Baltimore Ravens fans still reveling in a post-Super Bowl high were hit with a gut punch on Monday afternoon when fan favorite WR Anquan Boldin was shockingly traded to the recently vanquished San Francisco 49ers. The deal gives the 49ers a sure handed replacement for Randy Moss and leaves Baltimore with a gaping hole on its depth chart. Ravens’ GM Ozzie Newsome’s experience with expertly guiding the franchise through salary cap issues and roster construction in the past is of little consolation to the average fan.
In the annual state of the Ravens press conference last month, with the Lombardi Trophy prominently displayed, Newsome spoke openly of the mistakes his front office learned after its first Super Bowl win. After the 2000 Ravens captured the city’s first NFL championship in 30 years Newsome brought back several aging starters and signed free agent QB Elvis Grbac in an attempt to repeat. The 2001 Ravens went 11-5 but flamed out in a disastrous 27-10 loss to the Steelers in the Divisional playoffs. Grbac surprisingly retired after the game and Newsome was forced to jettison veterans in an effort to get under the salary cap. The Ravens went through several rebuilding years, and the Kyle Boller experience, before emerging as Super Bowl contenders in 2006. Last month, Newsome vowed not to make the same mistakes again. He plainly stated the organization’s goal to compete for titles on an annual basis. Newsome specifically said that the team would not restructure the contracts of current players solely in an effort to gain cap space.
Given Newsome’s post-Super Bowl comments the Boldin trade shouldn’t have been a total shock. Loads of ill-informed fans will no doubt blame the $120 million contract signed by QB Joe Flacco last week but Flacco will count just $6.8 million against Baltimore’s cap in 2013. Boldin would have counted $7.5 million against the 2013 cap. If fans want to blame a player for not taking less money then Boldin, not Flacco, should be the object of scorn. Baltimore reportedly wanted Boldin to take a pay cut to $4 million for the upcoming season. Boldin and his agents called the Ravens’ bluff and the team traded the 32-year-old wideout to San Francisco. Boldin could have been a Raven in 2013, he just couldn’t be a Raven making $6 million. It wouldn’t be surprising if the team took a similar stance with fullback Vontae Leach in the coming weeks.
So where do the Ravens go from here? The list of available free agent receivers offers few options for a team looking for a bargain. The Ravens are likely to address their needs at linebacker and left tackle before making a run at a receiver. It’s likely that TE Dennis Pitta, who had a career year in 2012, could be a bitter focus of the Ravens passing game next season. Offensive coordinator Jim Caldwell could run more two tight end sets with Pitta and Ed Dickson on the field together. Bernard Pierce, who emerged as a dynamic playmaker in his rookie season, could also play a bigger role in the offense next season with Pierce and Ray Rice perhaps taking the field together in some offensive sets. The Ravens typical “next man up” mantra could also mean additional opportunities for young WR Tandon Doss. The former fourth round pick out of Indiana hasn’t done much as a pro to this point but at 6’2” 207 lbs. Doss is similar in stature to the departed Boldin. Doss is best remembered for dropping several passes in a playoff win over the Colts in January, but the Ravens clearly drafted him for a reason and it may be time for him to get on the field. The Ravens could also sign a mid-level free agent receiver like Kevin Walter or Austin Collie to compete with Doss.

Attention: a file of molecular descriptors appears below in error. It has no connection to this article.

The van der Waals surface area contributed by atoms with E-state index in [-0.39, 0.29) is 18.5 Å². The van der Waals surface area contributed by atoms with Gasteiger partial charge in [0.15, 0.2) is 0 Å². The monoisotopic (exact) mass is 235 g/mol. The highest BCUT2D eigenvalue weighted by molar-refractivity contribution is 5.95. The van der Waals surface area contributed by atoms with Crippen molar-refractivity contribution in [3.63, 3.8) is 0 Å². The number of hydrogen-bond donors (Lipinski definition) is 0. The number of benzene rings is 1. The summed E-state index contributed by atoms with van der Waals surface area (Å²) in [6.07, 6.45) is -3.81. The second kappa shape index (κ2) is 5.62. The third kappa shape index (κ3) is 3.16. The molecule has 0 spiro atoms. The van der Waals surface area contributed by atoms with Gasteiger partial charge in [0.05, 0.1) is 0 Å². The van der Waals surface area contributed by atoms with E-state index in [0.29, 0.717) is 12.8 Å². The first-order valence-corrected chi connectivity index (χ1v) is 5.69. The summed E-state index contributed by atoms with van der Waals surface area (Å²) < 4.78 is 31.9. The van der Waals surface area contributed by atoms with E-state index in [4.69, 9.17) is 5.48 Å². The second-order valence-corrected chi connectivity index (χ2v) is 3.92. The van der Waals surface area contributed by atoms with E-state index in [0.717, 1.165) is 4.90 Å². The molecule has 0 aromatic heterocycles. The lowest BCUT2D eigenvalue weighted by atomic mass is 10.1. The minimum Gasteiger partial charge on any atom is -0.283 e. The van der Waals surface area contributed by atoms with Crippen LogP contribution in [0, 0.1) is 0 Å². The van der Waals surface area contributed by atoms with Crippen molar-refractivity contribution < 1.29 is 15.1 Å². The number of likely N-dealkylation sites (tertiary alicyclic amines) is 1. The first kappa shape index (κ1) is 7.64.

Many fans may scoff at the Ravens receiving “only” a sixth round pick from the 49ers in the Boldin trade, but the important thing is that Baltimore now has 12 total picks in the April draft. The team picked up salary cap flexibility with the Boldin trade and has ample trading flexibility with its bevy of draft picks. My guess is that Baltimore will be one of the more active teams in the league come draft time with Newsome moving up and down the board to select the college players he most desires. Baltimore may even come away with a wide receiver in the draft’s early rounds.
I understand the knee-jerk reaction of most fans and the desire to bring back everyone from a championship squad, but the Ravens clearly know what they’re doing. The salary cap era makes everyone play by the same rules and rewards the teams that draft and develop the best players. Teams like Cleveland, Buffalo, and the Jets always seem to be active in free agency but have little on-field success to show for it. Ravens fans should brace for additional losses: already Paul Kruger’s signed with the Browns and Dannell Ellerbe has gone to the Dolphins; we’ll see if Ed Reed and Cary Williams defect. The Baltimore front office has one of the best track records in the NFL: I trust they’ll recover from the changes a championship team goes through.
—Follow Dan Soderberg on Twitter: @dadstimeout